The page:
Amazing Stories was the first magazine dedicated to science fiction, but others soon followed, and the sad truth is, once Astounding and later Galaxy and Fantasy & Science Fiction appeared on the scene, Amazing Stories got left behind. It ceased to be the premier SF magazine as soon as it ceased to be the only SF magazine. There were occasional periods when it reached a respectable level of quality; sadly, there were other times when it was regarded in the field as a joke or embarrassment. Nevertheless, over eighty years, most of the biggest names in science fiction appeared in the pages of Amazing: H.G. Wells, Jules Verne, Murray Leinster, Jack Williamson, Edgar Rice Burroughs, Doc Smith, Edmond Hamilton, Fritz Leiber, Isaac Asimov, James Blish, Arthur C. Clarke, Theodore Sturgeon, Harlan Ellison, Randall Garrett, I could go on and on.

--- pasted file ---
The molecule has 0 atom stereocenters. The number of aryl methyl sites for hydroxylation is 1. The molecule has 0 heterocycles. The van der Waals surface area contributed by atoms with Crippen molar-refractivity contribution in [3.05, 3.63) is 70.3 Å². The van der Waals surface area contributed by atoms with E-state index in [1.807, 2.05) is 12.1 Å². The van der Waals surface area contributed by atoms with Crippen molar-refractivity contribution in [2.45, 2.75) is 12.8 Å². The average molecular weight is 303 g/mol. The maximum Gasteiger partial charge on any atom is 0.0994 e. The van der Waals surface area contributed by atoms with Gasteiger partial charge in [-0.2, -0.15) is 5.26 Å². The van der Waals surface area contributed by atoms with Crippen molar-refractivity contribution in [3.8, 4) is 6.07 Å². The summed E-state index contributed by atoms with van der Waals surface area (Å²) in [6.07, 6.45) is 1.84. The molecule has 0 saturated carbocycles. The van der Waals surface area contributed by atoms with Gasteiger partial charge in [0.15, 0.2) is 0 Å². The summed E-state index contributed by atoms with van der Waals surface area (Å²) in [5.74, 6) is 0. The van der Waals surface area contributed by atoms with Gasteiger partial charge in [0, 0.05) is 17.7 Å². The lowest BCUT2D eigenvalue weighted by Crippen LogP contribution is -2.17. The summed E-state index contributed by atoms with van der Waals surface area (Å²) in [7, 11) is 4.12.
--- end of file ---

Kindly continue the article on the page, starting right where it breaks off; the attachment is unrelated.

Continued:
For two years in the 1980s, Steven Spielberg produced an Amazing Stories TV series, an anthology show in the vein of Twilight Zone or The Outer Limits. It was…not very good. It got mediocre ratings and was quickly cancelled. Now comes the news that Apple is paying big bucks to reboot Spielberg’s Amazing Stories. I can only conclude that Apple has more unused cash lying around than it has brains.

The original series was highly anticipated when it was first announced because Spielberg was, if anything, hotter then than now, having just come off Raiders of the Lost Ark and E.T. The ABC TV network made a highly unusual 2-year commitment to the show, sight unseen, mostly on the strength of Spielberg’s reputation. And brother, did he let them down. They ran the two years they had already committed themselves to, then unceremoniously dropped the project as soon as they could. I don’t recall many tears shed when Amazing Stories went off the air.